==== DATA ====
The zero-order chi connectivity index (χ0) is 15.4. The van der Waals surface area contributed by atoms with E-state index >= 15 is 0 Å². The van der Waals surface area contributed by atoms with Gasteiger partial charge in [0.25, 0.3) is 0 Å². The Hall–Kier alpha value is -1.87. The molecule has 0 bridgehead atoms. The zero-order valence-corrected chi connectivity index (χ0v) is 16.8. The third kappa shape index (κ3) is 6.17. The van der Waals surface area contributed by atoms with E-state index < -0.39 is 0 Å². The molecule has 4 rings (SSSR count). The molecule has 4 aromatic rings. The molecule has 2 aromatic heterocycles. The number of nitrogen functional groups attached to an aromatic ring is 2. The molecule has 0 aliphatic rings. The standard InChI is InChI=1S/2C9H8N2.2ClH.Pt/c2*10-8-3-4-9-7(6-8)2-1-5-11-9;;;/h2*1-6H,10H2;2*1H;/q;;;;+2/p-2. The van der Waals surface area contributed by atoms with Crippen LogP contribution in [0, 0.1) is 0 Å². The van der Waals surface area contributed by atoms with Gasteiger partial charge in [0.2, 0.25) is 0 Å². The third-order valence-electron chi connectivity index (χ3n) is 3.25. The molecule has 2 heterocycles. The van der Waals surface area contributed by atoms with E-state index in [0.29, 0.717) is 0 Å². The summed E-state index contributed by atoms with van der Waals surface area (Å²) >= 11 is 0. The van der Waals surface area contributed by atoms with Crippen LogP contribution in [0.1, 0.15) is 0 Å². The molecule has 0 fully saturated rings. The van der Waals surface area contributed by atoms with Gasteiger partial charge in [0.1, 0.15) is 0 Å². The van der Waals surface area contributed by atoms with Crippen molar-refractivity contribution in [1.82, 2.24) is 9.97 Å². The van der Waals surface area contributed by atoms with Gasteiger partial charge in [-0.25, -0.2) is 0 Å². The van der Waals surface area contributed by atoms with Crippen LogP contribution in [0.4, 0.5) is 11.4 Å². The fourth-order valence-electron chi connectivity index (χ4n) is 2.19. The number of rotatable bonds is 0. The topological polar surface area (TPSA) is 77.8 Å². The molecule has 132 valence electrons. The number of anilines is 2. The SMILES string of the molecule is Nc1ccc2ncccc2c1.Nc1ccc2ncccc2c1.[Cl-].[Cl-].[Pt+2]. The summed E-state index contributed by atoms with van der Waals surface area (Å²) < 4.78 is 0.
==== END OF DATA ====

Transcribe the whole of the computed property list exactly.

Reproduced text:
The zero-order chi connectivity index (χ0) is 15.4. The van der Waals surface area contributed by atoms with E-state index >= 15 is 0 Å². The van der Waals surface area contributed by atoms with Gasteiger partial charge in [0.25, 0.3) is 0 Å². The Hall–Kier alpha value is -1.87. The molecule has 0 bridgehead atoms. The zero-order valence-corrected chi connectivity index (χ0v) is 16.8. The third kappa shape index (κ3) is 6.17. The van der Waals surface area contributed by atoms with E-state index < -0.39 is 0 Å². The molecule has 4 rings (SSSR count). The molecule has 4 aromatic rings. The molecule has 2 aromatic heterocycles. The number of nitrogen functional groups attached to an aromatic ring is 2. The molecule has 0 aliphatic rings. The standard InChI is InChI=1S/2C9H8N2.2ClH.Pt/c2*10-8-3-4-9-7(6-8)2-1-5-11-9;;;/h2*1-6H,10H2;2*1H;/q;;;;+2/p-2. The van der Waals surface area contributed by atoms with Crippen LogP contribution in [0, 0.1) is 0 Å². The van der Waals surface area contributed by atoms with Gasteiger partial charge in [0.2, 0.25) is 0 Å². The third-order valence-electron chi connectivity index (χ3n) is 3.25. The molecule has 2 heterocycles. The van der Waals surface area contributed by atoms with E-state index in [0.29, 0.717) is 0 Å². The summed E-state index contributed by atoms with van der Waals surface area (Å²) >= 11 is 0. The van der Waals surface area contributed by atoms with Crippen LogP contribution in [0.1, 0.15) is 0 Å². The molecule has 0 fully saturated rings. The van der Waals surface area contributed by atoms with Gasteiger partial charge in [0.1, 0.15) is 0 Å². The van der Waals surface area contributed by atoms with Crippen molar-refractivity contribution in [1.82, 2.24) is 9.97 Å². The van der Waals surface area contributed by atoms with Gasteiger partial charge in [-0.25, -0.2) is 0 Å². The van der Waals surface area contributed by atoms with Crippen LogP contribution in [0.4, 0.5) is 11.4 Å². The fourth-order valence-electron chi connectivity index (χ4n) is 2.19. The number of rotatable bonds is 0. The topological polar surface area (TPSA) is 77.8 Å². The molecule has 132 valence electrons. The number of anilines is 2. The SMILES string of the molecule is Nc1ccc2ncccc2c1.Nc1ccc2ncccc2c1.[Cl-].[Cl-].[Pt+2]. The summed E-state index contributed by atoms with van der Waals surface area (Å²) < 4.78 is 0.